More Wearing Masks But Fewer Staying Six Feet Apart
States with lowest rates of distancing and mask wearing now suffering worst COVID outbreaks
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As the United States waits to see how high already grim rates of COVID-19 will go after Thanksgiving, a new survey shows that the states with the lowest levels of social distancing behaviors and mask wearing since the pandemic started are enduring the most severe outbreaks now.
Researchers tracked how closely more than 139,000 people followed public health recommendations over 10 waves of surveys from April to November 2020 in every state plus the District of Columbia.
“The findings suggest preventive behaviors payoff—maintaining physical distance and wearing masks correlate with fewer cases, said IPR political scientist James Druckman. “The concern is that many preventive behaviors, other than mask wearing, seem to be on the decline.”
Druckman co-leads the research project investigating the impact of COVID-19 conducted by a university consortium between Northwestern, Harvard, Northeastern, and Rutgers. The consortium also created a specific report on Illinois available here.
Adherence to social distancing guidelines to slow the spread of the disease—such as avoiding people outside of the home, steering clear of crowded places, washing hands, and disinfecting surfaces—dropped across the entire country between April and November 2020. Survey respondents who reported being in a room with people outside of their homes over the last 24 hours jumped from 26% in April to 45% in October.
The significant exception to the pattern is mask wearing, which increased through the end of August and has held steady since then, with about 77% reporting they are wearing masks.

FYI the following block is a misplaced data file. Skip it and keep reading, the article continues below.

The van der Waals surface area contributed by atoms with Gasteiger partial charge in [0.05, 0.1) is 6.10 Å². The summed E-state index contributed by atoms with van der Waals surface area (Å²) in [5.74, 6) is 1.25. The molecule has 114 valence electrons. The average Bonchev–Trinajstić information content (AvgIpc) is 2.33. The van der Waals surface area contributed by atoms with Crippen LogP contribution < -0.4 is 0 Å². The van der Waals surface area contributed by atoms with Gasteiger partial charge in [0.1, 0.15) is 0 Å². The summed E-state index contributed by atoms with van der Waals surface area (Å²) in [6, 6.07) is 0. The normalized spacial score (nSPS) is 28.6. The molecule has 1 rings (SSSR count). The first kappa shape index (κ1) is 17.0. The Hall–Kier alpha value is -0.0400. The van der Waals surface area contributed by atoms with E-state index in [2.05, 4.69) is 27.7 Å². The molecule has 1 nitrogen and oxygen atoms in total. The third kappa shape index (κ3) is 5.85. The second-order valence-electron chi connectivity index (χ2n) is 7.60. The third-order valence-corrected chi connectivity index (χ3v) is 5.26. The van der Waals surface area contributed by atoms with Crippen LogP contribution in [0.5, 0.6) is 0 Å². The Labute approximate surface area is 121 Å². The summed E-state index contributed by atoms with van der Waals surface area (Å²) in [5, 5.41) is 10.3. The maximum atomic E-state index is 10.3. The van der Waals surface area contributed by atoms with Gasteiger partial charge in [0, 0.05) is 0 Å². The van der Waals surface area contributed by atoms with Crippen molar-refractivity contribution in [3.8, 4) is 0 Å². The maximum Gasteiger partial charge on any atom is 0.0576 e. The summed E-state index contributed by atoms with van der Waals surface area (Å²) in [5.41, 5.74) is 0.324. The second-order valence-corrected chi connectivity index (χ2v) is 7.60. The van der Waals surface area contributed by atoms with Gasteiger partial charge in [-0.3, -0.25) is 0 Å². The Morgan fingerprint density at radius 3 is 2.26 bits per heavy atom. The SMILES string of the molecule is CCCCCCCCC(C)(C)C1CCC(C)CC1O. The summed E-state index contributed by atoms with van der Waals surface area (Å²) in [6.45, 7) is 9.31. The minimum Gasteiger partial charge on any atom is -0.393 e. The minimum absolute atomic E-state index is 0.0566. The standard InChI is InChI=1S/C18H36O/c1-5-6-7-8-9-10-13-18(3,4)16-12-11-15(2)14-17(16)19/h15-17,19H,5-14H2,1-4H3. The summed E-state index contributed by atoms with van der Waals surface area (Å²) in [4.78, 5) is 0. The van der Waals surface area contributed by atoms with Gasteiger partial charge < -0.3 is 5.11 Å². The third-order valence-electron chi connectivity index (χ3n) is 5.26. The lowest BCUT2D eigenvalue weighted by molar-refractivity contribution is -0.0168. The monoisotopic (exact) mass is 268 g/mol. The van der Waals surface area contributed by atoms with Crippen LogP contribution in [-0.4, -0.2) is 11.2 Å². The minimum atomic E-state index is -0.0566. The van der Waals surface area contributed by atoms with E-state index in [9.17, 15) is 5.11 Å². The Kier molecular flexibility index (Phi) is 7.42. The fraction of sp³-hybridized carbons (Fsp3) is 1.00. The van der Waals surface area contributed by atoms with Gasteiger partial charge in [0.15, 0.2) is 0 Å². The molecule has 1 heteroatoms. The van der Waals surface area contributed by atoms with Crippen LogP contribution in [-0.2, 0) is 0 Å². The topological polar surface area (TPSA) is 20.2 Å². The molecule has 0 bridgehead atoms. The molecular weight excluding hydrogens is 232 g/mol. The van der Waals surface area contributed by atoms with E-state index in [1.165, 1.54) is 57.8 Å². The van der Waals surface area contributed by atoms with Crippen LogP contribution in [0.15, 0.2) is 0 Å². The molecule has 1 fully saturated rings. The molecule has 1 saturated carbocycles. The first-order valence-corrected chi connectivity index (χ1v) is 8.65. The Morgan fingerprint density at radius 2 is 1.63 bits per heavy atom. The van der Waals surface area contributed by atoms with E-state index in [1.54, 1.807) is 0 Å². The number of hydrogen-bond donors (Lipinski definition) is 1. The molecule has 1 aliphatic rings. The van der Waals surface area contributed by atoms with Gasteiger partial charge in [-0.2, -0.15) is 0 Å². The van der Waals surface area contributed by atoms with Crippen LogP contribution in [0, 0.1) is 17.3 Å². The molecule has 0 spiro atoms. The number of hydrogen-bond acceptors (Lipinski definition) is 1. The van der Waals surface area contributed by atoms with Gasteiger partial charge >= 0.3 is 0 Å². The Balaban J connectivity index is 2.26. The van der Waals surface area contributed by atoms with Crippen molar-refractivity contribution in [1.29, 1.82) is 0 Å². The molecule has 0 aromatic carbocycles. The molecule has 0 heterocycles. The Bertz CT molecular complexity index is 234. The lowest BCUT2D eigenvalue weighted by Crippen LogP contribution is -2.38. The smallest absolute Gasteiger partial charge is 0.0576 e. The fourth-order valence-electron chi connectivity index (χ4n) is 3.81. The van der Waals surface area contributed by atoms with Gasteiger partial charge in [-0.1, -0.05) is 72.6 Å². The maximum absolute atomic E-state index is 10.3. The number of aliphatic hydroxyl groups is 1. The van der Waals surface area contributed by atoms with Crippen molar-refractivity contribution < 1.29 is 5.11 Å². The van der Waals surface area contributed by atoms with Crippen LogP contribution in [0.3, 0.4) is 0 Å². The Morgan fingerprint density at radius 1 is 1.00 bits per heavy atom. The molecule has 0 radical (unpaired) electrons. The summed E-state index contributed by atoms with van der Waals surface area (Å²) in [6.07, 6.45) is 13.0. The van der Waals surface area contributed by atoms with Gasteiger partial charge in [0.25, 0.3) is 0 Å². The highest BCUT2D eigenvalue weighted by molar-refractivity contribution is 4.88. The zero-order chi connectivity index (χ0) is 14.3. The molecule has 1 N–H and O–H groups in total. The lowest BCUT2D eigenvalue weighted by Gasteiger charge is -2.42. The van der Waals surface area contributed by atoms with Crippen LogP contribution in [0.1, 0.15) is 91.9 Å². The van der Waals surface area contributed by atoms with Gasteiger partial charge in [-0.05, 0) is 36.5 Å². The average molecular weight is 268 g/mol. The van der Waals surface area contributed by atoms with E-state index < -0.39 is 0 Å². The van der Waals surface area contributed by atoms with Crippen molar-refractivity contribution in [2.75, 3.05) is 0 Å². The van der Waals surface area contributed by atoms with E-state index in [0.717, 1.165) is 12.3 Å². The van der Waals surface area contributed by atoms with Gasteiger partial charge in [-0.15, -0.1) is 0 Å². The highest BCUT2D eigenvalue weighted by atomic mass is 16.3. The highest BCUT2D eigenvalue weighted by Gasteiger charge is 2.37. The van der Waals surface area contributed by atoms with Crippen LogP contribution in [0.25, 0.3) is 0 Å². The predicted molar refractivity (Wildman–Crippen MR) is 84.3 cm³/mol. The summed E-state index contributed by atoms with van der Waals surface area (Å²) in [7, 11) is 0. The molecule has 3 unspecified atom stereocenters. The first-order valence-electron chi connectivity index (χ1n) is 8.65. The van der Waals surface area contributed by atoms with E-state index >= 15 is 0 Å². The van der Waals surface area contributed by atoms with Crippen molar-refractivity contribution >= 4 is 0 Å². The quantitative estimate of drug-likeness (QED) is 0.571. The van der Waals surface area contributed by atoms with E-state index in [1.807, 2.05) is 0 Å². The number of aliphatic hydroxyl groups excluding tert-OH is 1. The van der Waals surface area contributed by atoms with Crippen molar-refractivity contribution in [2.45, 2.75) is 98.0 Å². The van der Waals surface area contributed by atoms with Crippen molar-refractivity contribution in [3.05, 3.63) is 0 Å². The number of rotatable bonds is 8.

Differences in how closely residents of different states are sticking to health recommendations strongly links to the rate of COVID-19 cases for their state. States with lower levels of compliance have higher rates of cases. For example, Wyoming ranked last among the states for social distancing during the fall and registered over 113 new COVID cases per 100,000 people on November 26. By contrast, Vermont, which ranks the highest for maintaining social distancing, registered fewer than 14 new cases per 100,000.
Women and those with more education were more likely to wear masks and to adhere to social distancing guidelines across the months. Young people followed social distancing and mask wearing at lower rates than those over 65 and stopped doing both more quickly. By the fall, just 31% of 18–24 year olds practiced social distancing, down from 78% in the spring.
White respondents were generally less likely to socially distance or wear masks, while African American, Asian American, and Hispanic respondents were about equally likely to wear masks. Asian Americans engaged in social distancing the most, followed by African Americans. Hispanics adhered in similar numbers as Whites.
In line with the consortium’s earlier studies, the researchers find a large partisan gap between Democrats and Republicans. While both reduced social distancing and increased mask wearing since April, Democrats took to wearing masks sooner and were slower to cut back on social distancing than Republicans.
Read the complete report.
James Druckman is Payson S. Wild Professor of Political Science and IPR associate director and fellow. Previous surveys can be found here.
Published: December 3, 2020.